Understanding the religious practice of women in hijab

CLOTHING is one of the fundamental needs of humans. Adornment with different types of raiment is ingrained in human nature and this is why man, from time immemorial, has always associated proper dressing with modesty and good upbringing. Nudity in whatever form is regarded as retrogressive and incompatible with the values of a civilised society. In fact, out of all the creatures of Allah (SWT), man is the only one honoured with the dignity of clothing as a form of beautification and protection from harsh elements.

As the Creator of man, Allah (SWT) holds the sole right to legislate on all aspects of man’s life including mode of dressing. In view of this, Allah (SWT) explicitly states how He wants Muslimahs to appear in public. Allah (SWT) commands in the Qur’an:

“And tell the believing women to lower their gaze and protect their private parts and not to reveal their adornment except only that which is apparent and to draw their veils all over their chests and not to reveal their adornment except to their husbands, or their fathers, or their husband’s father, or their sons, or their husband’s sons, or their brothers, or their brother’s sons, or their sister’s sons, or their (Muslim) women, or the (female slave) whom their right hands possess, or old male servants who lack vigour or small children who have no sense of feminine sex. And let them not stamp their feet so as to reveal what they hide of their adornment. And all of you beg Allah to forgive you all, O believers, that you may be successful.” (Qur’an 24 verse 31)

The above indicates that Muslim women are expected to appear in hijab, a loose outer garment, when they appear in public. This Quranic verse is also an affirmation that the use of hijab is neither a regional nor cultural practice but a universal expression of Muslim women’s willingness to submit to the dictates of their Lord. Furthermore, the Quranic injunction is an indication that the use of hijab is part of the religious practice and expression of Muslim women. It is also a refutation of the insinuations in some quarters that the hijab is a means of oppression and subjugation. The notion that Muslim women are forced to use the hijab under a patriarchal system that subjugates its female folk is far from the truth because Muslimahs in hijab are covered by choice and not by force. The use of hijab does not in any way involve coercion but freedom; freedom to dress modestly as stipulated by Allah and to screen them from the hungry glares and gazes of men.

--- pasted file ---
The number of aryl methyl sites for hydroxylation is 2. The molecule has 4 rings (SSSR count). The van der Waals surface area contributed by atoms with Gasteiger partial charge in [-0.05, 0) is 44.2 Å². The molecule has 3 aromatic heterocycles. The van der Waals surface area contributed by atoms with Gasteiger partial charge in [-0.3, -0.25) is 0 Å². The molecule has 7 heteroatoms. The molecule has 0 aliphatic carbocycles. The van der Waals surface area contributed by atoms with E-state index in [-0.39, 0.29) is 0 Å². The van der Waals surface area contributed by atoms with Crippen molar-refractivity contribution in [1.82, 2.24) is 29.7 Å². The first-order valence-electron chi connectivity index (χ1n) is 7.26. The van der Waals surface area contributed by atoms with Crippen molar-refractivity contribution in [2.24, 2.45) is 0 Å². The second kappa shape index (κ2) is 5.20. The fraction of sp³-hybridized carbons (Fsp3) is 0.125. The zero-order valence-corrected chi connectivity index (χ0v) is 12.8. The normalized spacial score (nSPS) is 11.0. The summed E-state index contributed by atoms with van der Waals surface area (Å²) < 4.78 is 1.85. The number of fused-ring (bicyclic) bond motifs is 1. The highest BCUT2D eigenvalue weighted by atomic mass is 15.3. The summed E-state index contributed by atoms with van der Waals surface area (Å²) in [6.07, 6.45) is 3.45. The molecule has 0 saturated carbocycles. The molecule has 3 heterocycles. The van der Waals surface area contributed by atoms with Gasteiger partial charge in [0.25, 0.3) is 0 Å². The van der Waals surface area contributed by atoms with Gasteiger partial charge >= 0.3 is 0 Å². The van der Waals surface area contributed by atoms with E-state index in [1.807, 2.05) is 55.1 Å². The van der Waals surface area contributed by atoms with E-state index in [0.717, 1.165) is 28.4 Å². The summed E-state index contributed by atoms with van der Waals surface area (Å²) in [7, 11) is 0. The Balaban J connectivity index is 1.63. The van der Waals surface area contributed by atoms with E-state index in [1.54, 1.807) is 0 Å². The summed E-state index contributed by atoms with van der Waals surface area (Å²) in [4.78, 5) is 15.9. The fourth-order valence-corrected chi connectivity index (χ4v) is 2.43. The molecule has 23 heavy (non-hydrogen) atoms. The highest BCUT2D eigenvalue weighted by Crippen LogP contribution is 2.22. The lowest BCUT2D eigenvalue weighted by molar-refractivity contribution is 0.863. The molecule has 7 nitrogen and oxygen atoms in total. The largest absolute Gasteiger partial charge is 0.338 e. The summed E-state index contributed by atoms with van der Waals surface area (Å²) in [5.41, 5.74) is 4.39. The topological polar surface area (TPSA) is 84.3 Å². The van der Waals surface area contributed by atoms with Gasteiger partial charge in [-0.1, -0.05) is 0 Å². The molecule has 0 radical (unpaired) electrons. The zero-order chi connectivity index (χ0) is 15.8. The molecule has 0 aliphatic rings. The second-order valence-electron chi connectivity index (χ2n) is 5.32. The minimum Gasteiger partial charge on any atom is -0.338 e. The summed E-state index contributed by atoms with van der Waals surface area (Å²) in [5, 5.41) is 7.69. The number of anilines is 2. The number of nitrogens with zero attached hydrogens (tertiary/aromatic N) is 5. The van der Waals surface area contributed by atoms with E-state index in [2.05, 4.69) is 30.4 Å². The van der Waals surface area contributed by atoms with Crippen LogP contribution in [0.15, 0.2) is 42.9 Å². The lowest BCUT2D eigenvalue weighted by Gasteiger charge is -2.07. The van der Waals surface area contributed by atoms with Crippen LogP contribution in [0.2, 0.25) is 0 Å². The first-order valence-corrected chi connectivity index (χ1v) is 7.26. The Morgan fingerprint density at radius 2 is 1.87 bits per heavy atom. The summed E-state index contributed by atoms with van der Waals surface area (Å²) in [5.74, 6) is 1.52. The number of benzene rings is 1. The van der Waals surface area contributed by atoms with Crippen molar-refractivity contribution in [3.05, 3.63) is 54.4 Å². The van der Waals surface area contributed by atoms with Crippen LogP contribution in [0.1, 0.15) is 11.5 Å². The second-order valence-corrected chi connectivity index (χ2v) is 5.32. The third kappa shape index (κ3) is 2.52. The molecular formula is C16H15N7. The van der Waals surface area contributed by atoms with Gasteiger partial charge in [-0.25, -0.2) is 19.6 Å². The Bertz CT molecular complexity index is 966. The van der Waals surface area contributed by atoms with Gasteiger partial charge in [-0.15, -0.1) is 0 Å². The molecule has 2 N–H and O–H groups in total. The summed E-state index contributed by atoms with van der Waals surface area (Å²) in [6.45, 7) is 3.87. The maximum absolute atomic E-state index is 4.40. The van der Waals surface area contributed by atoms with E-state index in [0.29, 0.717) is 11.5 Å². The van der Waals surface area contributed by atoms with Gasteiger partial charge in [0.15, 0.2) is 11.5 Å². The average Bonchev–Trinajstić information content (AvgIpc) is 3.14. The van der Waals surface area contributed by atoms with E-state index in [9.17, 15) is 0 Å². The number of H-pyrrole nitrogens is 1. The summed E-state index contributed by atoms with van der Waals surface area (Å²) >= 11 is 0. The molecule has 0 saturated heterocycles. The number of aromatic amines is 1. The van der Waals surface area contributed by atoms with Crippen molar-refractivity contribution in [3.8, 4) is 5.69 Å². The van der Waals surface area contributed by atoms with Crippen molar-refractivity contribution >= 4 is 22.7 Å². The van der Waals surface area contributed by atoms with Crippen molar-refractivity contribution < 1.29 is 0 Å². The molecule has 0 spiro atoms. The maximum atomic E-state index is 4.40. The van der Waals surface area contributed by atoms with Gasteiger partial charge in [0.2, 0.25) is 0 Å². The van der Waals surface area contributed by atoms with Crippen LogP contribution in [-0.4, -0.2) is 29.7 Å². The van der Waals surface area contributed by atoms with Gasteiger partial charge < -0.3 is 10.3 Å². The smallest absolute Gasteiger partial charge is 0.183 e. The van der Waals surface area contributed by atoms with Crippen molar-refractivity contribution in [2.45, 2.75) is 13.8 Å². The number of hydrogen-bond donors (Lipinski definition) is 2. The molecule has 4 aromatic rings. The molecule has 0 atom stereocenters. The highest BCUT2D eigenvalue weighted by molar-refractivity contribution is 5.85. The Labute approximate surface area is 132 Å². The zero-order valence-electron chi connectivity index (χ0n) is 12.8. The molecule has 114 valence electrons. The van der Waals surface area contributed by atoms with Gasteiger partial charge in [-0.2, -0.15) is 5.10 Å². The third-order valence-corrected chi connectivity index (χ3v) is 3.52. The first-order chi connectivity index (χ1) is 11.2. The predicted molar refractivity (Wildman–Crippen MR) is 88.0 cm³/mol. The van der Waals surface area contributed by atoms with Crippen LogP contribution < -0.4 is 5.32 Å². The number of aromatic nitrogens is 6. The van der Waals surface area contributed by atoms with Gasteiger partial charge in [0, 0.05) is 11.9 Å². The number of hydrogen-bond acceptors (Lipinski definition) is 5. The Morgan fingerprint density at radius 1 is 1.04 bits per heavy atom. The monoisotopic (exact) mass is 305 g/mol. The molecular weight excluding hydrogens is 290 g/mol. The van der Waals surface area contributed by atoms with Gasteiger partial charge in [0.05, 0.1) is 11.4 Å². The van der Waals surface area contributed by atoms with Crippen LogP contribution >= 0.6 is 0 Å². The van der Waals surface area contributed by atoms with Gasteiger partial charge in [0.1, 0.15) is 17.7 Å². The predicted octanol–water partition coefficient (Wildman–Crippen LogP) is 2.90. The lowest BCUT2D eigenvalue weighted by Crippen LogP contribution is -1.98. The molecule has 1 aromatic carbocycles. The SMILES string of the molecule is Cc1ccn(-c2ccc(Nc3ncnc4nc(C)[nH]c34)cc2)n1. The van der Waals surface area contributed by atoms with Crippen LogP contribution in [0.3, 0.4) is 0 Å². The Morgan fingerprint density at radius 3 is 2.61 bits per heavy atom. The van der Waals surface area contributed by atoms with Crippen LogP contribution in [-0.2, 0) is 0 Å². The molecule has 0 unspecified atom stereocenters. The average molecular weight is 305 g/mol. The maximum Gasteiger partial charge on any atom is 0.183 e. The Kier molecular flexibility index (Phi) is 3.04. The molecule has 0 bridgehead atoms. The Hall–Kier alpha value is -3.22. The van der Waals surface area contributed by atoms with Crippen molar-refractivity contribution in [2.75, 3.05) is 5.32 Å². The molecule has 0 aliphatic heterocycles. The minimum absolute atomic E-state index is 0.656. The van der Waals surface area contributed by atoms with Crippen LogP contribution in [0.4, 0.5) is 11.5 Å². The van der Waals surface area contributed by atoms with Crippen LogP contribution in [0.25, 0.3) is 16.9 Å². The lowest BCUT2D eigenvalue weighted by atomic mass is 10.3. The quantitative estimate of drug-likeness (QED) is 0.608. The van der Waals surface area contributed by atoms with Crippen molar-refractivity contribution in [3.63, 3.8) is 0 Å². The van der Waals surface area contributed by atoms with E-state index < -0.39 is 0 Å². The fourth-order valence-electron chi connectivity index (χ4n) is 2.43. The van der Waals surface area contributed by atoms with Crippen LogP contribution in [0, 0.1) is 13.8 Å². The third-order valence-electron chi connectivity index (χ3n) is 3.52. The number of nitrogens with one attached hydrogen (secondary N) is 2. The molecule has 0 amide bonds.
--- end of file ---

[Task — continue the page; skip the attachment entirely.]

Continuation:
Although national and international laws recognise the right of Muslim women to use their hijab, they are daily persecuted and compelled to remove this garment of honour. Article 18 of the United Nations Universal Declaration of Human Rights stipulates that:

“Everyone has the right to freedom of thought, conscience and religion; this right includes freedom to change their religion or belief, and freedom, either alone or in community with others and in public and private to manifest their religion or belief in teaching, practice, worship and observance”

Similarly, Section 38, Subsection 1 of the Nigerian constitution guarantees that every person shall be entitled to freedom of thought, conscience and religion (either alone or in community with others and in public or in private), to manifest and propagate their religion or belief in worship, teaching, practice and observance.”

This shows that it is an incontrovertible fact that the use of hijab is a right recognised by the law and whoever denies a Muslim woman this right, under whatever guise, has trampled on her fundamental human right to freedom of expression of her religious belief and teaching in practice and observance. It is disheartening to note that Muslim women are denied this right not only in Nigeria but also other countries across the globe. Due to Islamophobia and hijabophobia, Muslimahs face daily stigmatisation, ridicule and oppression simply because they choose to be different from multitudes of women who engage in wanton display of their beauty. These brave and courageous Muslimahs dare to be different and as a result they endure discrimination and persecution in a society which claims to recognise freedom of religious thought and belief.

This is a wake-up call to all that the discrimination against Muslim females in hijab in our schools, hospitals, campuses, NYSC camps and other sections of the society must stop. If other women in the society are free to dress as they like without opposition from any quarters, we wonder why women in hijab are the target of persecution and discrimination. We therefore state categorically that a Muslim woman’s right to cover must be respected by all.  We condemn in its entirety the hypocritical stance of some sections of our society towards the hijab. We rebuke in strong terms all forms of stigmatisation of women in hijab. We therefore advocate tolerance and understanding of the religious practice of women in hijab in different sections of our society.

Source: Al-Muminaat (the Believing Women) Organisation, Oyo State.

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